(WASHINGTON) -- The White House's chief coordinator for the U.S. coronavirus response has a strong warning for unvaccinated Americans ahead of a projected surge in cases over the next few weeks.
If you're vaccinated, "we've done the right thing, and we will get through this," White House COVID coordinator Jeff Zients said.
"For the unvaccinated, you're looking at a winter of severe illness and death for yourselves, your families and the hospitals you may soon overwhelm."
In a briefing with reporters on Friday, Zients and the White House COVID-19 task force, which includes Centers for Disease Control and Prevention Director Rochelle Walensky and chief medical advisor Anthony Fauci, highlighted the importance of initial vaccines, which offer strong protection against severe illness, but strongly emphasized the need for fully vaccinated Americans to go out and get their booster shots, which offer the best protection against the new omicron variant.
"The optimum protection is fully vaccinated plus a boost," Fauci said.
"So the bottom line of what we've been telling you all along: It is critical to get vaccinated. If you are vaccinated, it is critical for optimal protection to get boosted," he said.
Asked if the task force is considering recommending people get boosters earlier than six months after their final shot, the current standard, Fauci said it's "on the table."
"You still get protection that's reasonably good against hospitalization [with two shots]. We want to make that better with the booster," he said.
"Whether or not we're going to change what the time interval between your last vaccination and your boost, we always have these on the table for discussion, but right now there has not been a decision on that," Fauci said.
Only 30% of fully vaccinated Americans have been boosted so far, and about half of fully vaccinated seniors over the age of 65 have been boosted.
But Zients said those numbers are slightly higher among eligible Americans -- people who are six months past their final shot.
"The right way to think about the percent boosted is those eligible. And we've now boosted about 60 million Americans. That's about 40% of the eligible Americans. Importantly, of those over 65 we are now more than 60%. And that's important because they are the most vulnerable," Zients said.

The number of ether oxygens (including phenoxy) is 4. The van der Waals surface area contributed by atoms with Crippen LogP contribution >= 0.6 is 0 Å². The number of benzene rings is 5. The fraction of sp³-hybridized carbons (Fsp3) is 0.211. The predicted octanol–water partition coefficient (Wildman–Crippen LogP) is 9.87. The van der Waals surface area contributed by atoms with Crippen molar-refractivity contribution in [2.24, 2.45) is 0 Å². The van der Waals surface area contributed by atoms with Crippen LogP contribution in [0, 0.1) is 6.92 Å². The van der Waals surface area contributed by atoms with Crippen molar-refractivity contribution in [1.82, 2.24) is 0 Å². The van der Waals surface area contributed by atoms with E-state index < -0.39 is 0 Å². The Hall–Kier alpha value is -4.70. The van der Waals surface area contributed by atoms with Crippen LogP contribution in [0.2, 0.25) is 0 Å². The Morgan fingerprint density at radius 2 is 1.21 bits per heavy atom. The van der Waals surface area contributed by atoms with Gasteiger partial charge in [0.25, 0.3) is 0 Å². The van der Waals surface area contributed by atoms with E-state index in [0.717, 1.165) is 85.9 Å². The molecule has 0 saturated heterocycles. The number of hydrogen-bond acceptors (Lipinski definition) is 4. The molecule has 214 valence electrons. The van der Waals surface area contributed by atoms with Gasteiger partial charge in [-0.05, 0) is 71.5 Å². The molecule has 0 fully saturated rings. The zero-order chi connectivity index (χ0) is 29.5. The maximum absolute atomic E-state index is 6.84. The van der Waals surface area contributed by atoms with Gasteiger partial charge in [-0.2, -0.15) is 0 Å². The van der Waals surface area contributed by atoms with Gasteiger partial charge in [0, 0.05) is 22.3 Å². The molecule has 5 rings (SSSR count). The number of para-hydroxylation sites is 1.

Still, that means the percentage of boosted Americans with optimal protection against omicron is quite low, at about four in every 10 vaccinated people. And around 40% of the country still remains completely unvaccinated.
The warnings from the White House come in the lead up to Christmas and New Year's -- the first since vaccines became widespread in the US. The holiday season has coincided with the presence of omicron, the most transmissible variant to date.
Yet the holiday guidance from the White House COVID task force continues to be that Americans can and should gather, given the existence of vaccines -- a powerful mitigation tool against the virus.
But vaccines alone are not sufficient to ensure full protection, the CDC director warned, and Americans should return to the basics to steer clear of a holiday outbreak among family members.
That includes indoor masking in all public places, ruling out indoor dining or bars, social distancing, hand-washing and spending time in well-ventilated areas. But historically, the country has had a hard time sticking to these measures and is particularly fatigued two years in -- circumstances that do not bode well for avoiding a surge this holiday season.
"I think we're in a very different place this year than we were last year, and we really do want people to be able to gather and gather safely," Walensky said.
"We have the tools now to do it and what we're really saying is please rely on those tools. Get vaccinated. If you're eligible for a boost, get boosted. And importantly, a week before the holidays, indoor mask in these areas that have -- 90% of our counties have substantial or high transmission," Walensky said.
"Use the next week to make sure you're practicing those safe prevention mitigation strategies, so that when you come together for the holidays, that people have been not exposed to the virus because in fact they've been vaccinated, boosted and masked. And for that extra reassurance as we have more disease in this country right now, do a test and make sure that you're negative before you mix and gather in different households," she said.
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